5. Ardis: many thanks for your comments. I tried to mention in point #2 that I *sincerely* sympathize with that perspective, and I do note that we will still be accepting some single papers. And I also note that many single papers rejected are due to fit rather than quality. But I also tried to point out why it is much easier, and in some ways, preferable, to accept panel proposals. (It is incredibly difficult to match dozens of single papers together, for instance.) I like your idea of having a samplers or popourri session—those are the type of innovating framing I hoped for in point #7, and will certainly be a point of focus for our committee. And I completely agree with your bewilderment at the same issues being addressed over and over again, as I mentioned in 5. (And to be honest, I, too, had polygamy on my mind when I wrote that.)

    I sincerely hope you do propose something, and I look forward to reading it.

    Comment by Ben P — September 1, 2015 @ 11:36 am

  6. Helpful stuff, Ben. Thanks.

    Comment by Jeff T — September 1, 2015 @ 12:03 pm

  7. Great info, Ben. Thanks! In keeping with the invitation to post for co-panelists:

    I am considering submitting my research on mental illness discourse from church authorities over the last forty years, particularly the ideological shift represented in the language of President Holland’s 2013 conference talk. I know Prof. Woodger published an excellent piece in 2008 on George Albert Smith and mental illness, and I will reach out to her to see if there are some updates or related research that might be good for a panel.

    But also wanted to put the idea out here to see if anyone is doing something related. Possible connections could be if your research deals with another contemporary social issue with historical roots, or if you have something related to Pres. Holland’s talks or “landmark” official statements in other categories, or if you are doing a mental health historical study on a person or specific situation. . . just free thinking here. There could also be a methodological connection if you are doing some kind of language analysis in historical and cultural context.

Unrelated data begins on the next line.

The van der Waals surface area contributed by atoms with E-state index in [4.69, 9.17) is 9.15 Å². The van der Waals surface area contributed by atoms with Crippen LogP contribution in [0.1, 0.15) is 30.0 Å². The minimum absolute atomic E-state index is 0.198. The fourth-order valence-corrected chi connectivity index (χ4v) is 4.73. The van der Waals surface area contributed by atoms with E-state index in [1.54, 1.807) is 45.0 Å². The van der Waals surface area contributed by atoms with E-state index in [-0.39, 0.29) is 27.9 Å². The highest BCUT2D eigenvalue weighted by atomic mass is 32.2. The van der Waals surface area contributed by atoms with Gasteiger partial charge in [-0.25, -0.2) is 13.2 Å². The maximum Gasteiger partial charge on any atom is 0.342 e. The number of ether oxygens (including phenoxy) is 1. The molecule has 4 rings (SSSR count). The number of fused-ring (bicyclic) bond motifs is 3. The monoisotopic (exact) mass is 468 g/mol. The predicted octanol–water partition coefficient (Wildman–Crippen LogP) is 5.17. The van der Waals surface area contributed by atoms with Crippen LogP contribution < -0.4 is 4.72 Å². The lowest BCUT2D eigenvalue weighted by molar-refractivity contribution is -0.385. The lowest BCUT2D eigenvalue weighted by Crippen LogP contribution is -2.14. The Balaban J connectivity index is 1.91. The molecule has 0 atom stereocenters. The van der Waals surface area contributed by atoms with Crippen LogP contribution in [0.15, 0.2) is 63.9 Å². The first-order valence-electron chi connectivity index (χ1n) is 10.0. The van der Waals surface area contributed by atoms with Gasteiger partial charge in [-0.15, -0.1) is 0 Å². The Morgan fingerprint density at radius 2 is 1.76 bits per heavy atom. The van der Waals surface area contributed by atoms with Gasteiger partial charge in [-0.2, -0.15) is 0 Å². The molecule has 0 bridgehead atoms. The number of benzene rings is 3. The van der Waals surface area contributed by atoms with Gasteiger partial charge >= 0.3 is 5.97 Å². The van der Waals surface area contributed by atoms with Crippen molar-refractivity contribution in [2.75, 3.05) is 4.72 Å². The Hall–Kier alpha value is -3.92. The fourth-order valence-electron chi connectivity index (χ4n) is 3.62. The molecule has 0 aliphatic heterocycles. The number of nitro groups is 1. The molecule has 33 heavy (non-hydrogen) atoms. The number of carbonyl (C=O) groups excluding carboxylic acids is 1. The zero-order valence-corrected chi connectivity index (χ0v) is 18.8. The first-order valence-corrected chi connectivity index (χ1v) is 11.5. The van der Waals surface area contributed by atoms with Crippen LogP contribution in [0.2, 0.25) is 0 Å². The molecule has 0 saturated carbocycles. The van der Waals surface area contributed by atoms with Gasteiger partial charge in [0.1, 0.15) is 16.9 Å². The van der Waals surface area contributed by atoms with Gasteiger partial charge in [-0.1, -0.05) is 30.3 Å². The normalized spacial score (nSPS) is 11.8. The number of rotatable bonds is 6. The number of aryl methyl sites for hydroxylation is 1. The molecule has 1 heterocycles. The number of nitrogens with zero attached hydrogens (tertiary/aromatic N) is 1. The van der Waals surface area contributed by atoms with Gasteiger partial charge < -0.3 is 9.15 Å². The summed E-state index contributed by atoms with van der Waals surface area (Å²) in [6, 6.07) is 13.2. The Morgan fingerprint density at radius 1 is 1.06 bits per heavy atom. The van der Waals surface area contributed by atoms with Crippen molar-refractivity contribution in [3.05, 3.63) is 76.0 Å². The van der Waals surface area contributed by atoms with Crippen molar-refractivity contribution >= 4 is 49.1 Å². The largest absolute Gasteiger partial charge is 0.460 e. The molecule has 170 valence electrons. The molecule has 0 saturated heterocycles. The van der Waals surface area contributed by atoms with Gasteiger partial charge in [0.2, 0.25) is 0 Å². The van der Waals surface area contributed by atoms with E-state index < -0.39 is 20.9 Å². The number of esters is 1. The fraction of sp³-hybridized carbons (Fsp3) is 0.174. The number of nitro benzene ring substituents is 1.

Anybody doing something relevant and interested in putting together a panel? If so, please post here or contact me at

    Thanks. Looking forward to a great conference!

    Comment by Heather S — September 1, 2015 @ 1:41 pm

  8. Oh, I like the idea of a sampler session, with maybe slightly shorter papers, but more of them, thus hopefully also ensuring that people stay and listen to all of them, instead of leaving after the paper of their choice has been presented.

    I’m also on board with the message board idea–if MHA wants more diversity, making sure you don’t necessarily have to be an insider already would be a good idea.

    Comment by Saskia — September 1, 2015 @ 1:45 pm

  9. Ardis,

    If you are turned down by MHA, please consider presenting a proposal to Sunstone. Also, consider contacting one of the local bookstores to ask if it would allow you to present independently. I did both in the wake of my full-panel rejection for MHA’s 2015 Provo conference, and each alternative venue proved to be a gratifying experience that took some of the sting off of the rebuff by MHA’s program committee.

    My complete panel met the requirements that Ben suggested for cohesiveness (point #1) and diversity of commentators (point #6). For reasons I will not discuss here, the program committee (which I consulted afterward) did not consider my proposal sufficiently meritorious to award a session. But I was determined to present my work by alternative means.

    I contacted Pioneer Book, two blocks away from the conference center, which scheduled me into a slot two hours prior to the MHA kickoff session on Thursday evening. My publisher contracted local media and we hit pay dirt when the Provo Herald called to say it would be sending a reporter. I created a Facebook event page and promoted it through various social media groups pertaining to Mormon history. Then I created an Evite page and laboriously entered email addresses of MHA members which I mined from the association’s membership web page. I printed fliers and scattered them around the lobby of the Provo Hilton.

    The result was an overflow crowd upstairs at Pioneer Book. Two retired BYU professors, experts in my field (one who had been proposed to comment at the rejected panel), attended and a lively post-presentation discussion resulted. The Herald’s article reached an audience that probably would not have attended MHA.